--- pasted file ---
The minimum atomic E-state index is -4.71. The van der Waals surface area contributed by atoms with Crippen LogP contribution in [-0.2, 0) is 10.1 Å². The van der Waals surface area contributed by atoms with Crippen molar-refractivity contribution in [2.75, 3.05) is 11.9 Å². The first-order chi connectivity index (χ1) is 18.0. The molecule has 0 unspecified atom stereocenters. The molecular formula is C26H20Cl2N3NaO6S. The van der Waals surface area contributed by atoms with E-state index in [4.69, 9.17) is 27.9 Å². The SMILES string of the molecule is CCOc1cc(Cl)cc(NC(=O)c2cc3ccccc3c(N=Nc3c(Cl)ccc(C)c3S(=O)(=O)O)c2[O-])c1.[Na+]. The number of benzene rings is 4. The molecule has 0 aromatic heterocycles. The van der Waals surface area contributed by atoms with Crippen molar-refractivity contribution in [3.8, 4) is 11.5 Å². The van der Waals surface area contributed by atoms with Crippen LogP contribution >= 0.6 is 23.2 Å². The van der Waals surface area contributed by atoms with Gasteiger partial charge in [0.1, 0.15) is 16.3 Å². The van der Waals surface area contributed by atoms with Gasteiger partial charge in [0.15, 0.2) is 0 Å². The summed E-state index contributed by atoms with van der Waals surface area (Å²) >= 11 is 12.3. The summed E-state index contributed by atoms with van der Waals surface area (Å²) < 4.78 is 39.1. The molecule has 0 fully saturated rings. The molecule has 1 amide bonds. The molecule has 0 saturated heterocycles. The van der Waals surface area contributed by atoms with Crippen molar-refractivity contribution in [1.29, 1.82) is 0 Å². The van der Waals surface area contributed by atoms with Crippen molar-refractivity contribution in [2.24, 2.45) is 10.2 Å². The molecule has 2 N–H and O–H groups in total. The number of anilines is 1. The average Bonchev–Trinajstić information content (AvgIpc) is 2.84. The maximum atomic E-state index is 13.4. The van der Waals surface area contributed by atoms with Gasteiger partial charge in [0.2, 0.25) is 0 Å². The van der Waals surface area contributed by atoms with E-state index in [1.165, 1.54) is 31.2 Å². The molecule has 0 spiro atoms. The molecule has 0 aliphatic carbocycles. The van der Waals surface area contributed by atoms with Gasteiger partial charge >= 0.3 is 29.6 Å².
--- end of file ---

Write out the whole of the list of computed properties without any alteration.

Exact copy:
The minimum atomic E-state index is -4.71. The van der Waals surface area contributed by atoms with Crippen LogP contribution in [-0.2, 0) is 10.1 Å². The van der Waals surface area contributed by atoms with Crippen molar-refractivity contribution in [2.75, 3.05) is 11.9 Å². The first-order chi connectivity index (χ1) is 18.0. The molecule has 0 unspecified atom stereocenters. The molecular formula is C26H20Cl2N3NaO6S. The van der Waals surface area contributed by atoms with E-state index in [4.69, 9.17) is 27.9 Å². The SMILES string of the molecule is CCOc1cc(Cl)cc(NC(=O)c2cc3ccccc3c(N=Nc3c(Cl)ccc(C)c3S(=O)(=O)O)c2[O-])c1.[Na+]. The number of benzene rings is 4. The molecule has 0 aromatic heterocycles. The van der Waals surface area contributed by atoms with Crippen molar-refractivity contribution in [3.8, 4) is 11.5 Å². The van der Waals surface area contributed by atoms with Crippen LogP contribution >= 0.6 is 23.2 Å². The van der Waals surface area contributed by atoms with Gasteiger partial charge in [0.1, 0.15) is 16.3 Å². The van der Waals surface area contributed by atoms with Gasteiger partial charge in [0.15, 0.2) is 0 Å². The summed E-state index contributed by atoms with van der Waals surface area (Å²) >= 11 is 12.3. The summed E-state index contributed by atoms with van der Waals surface area (Å²) < 4.78 is 39.1. The molecule has 0 fully saturated rings. The molecule has 1 amide bonds. The molecule has 0 saturated heterocycles. The van der Waals surface area contributed by atoms with Crippen molar-refractivity contribution in [1.29, 1.82) is 0 Å². The van der Waals surface area contributed by atoms with Crippen molar-refractivity contribution in [2.24, 2.45) is 10.2 Å². The molecule has 2 N–H and O–H groups in total. The number of anilines is 1. The average Bonchev–Trinajstić information content (AvgIpc) is 2.84. The maximum atomic E-state index is 13.4. The van der Waals surface area contributed by atoms with Gasteiger partial charge in [0.2, 0.25) is 0 Å². The van der Waals surface area contributed by atoms with E-state index in [1.165, 1.54) is 31.2 Å². The molecule has 0 spiro atoms. The molecule has 0 aliphatic carbocycles. The van der Waals surface area contributed by atoms with Gasteiger partial charge >= 0.3 is 29.6 Å².